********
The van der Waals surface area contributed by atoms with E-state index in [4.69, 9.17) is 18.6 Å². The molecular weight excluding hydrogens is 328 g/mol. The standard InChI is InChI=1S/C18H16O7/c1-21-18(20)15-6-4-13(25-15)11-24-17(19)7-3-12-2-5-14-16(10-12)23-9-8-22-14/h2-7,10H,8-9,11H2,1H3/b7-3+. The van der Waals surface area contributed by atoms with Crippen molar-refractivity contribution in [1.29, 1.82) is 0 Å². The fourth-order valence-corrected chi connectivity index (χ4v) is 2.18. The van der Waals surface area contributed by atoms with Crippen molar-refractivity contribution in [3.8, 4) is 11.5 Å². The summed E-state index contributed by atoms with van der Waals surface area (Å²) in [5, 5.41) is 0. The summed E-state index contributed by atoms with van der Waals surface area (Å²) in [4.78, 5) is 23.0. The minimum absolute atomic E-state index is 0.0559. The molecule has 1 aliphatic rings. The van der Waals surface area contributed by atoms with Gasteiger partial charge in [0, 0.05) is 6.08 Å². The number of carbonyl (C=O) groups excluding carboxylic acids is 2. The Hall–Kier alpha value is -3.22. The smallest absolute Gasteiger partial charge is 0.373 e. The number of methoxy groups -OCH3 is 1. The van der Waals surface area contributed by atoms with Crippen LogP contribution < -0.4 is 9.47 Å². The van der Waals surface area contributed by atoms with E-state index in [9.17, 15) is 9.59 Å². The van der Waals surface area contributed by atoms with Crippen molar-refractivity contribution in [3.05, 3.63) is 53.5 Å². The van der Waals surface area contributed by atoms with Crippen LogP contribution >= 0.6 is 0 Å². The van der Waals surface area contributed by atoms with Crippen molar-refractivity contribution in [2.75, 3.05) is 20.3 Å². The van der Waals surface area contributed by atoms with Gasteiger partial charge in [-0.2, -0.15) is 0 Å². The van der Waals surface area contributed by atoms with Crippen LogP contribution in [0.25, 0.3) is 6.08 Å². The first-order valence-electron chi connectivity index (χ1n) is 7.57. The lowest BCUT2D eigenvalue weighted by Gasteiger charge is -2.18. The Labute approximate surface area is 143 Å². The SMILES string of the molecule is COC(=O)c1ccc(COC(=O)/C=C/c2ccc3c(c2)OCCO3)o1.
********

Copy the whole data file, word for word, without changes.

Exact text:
The van der Waals surface area contributed by atoms with E-state index in [4.69, 9.17) is 18.6 Å². The molecular weight excluding hydrogens is 328 g/mol. The standard InChI is InChI=1S/C18H16O7/c1-21-18(20)15-6-4-13(25-15)11-24-17(19)7-3-12-2-5-14-16(10-12)23-9-8-22-14/h2-7,10H,8-9,11H2,1H3/b7-3+. The van der Waals surface area contributed by atoms with Crippen molar-refractivity contribution in [1.29, 1.82) is 0 Å². The fourth-order valence-corrected chi connectivity index (χ4v) is 2.18. The van der Waals surface area contributed by atoms with Crippen molar-refractivity contribution in [3.8, 4) is 11.5 Å². The summed E-state index contributed by atoms with van der Waals surface area (Å²) in [5, 5.41) is 0. The summed E-state index contributed by atoms with van der Waals surface area (Å²) in [4.78, 5) is 23.0. The minimum absolute atomic E-state index is 0.0559. The molecule has 1 aliphatic rings. The van der Waals surface area contributed by atoms with Gasteiger partial charge in [0, 0.05) is 6.08 Å². The number of carbonyl (C=O) groups excluding carboxylic acids is 2. The Hall–Kier alpha value is -3.22. The smallest absolute Gasteiger partial charge is 0.373 e. The number of methoxy groups -OCH3 is 1. The van der Waals surface area contributed by atoms with Crippen LogP contribution < -0.4 is 9.47 Å². The van der Waals surface area contributed by atoms with E-state index in [9.17, 15) is 9.59 Å². The van der Waals surface area contributed by atoms with Crippen molar-refractivity contribution in [3.05, 3.63) is 53.5 Å². The van der Waals surface area contributed by atoms with Crippen LogP contribution >= 0.6 is 0 Å². The van der Waals surface area contributed by atoms with Crippen molar-refractivity contribution in [2.75, 3.05) is 20.3 Å². The van der Waals surface area contributed by atoms with Gasteiger partial charge in [-0.2, -0.15) is 0 Å². The van der Waals surface area contributed by atoms with Crippen LogP contribution in [0.25, 0.3) is 6.08 Å². The first-order valence-electron chi connectivity index (χ1n) is 7.57. The lowest BCUT2D eigenvalue weighted by Gasteiger charge is -2.18. The Labute approximate surface area is 143 Å². The SMILES string of the molecule is COC(=O)c1ccc(COC(=O)/C=C/c2ccc3c(c2)OCCO3)o1.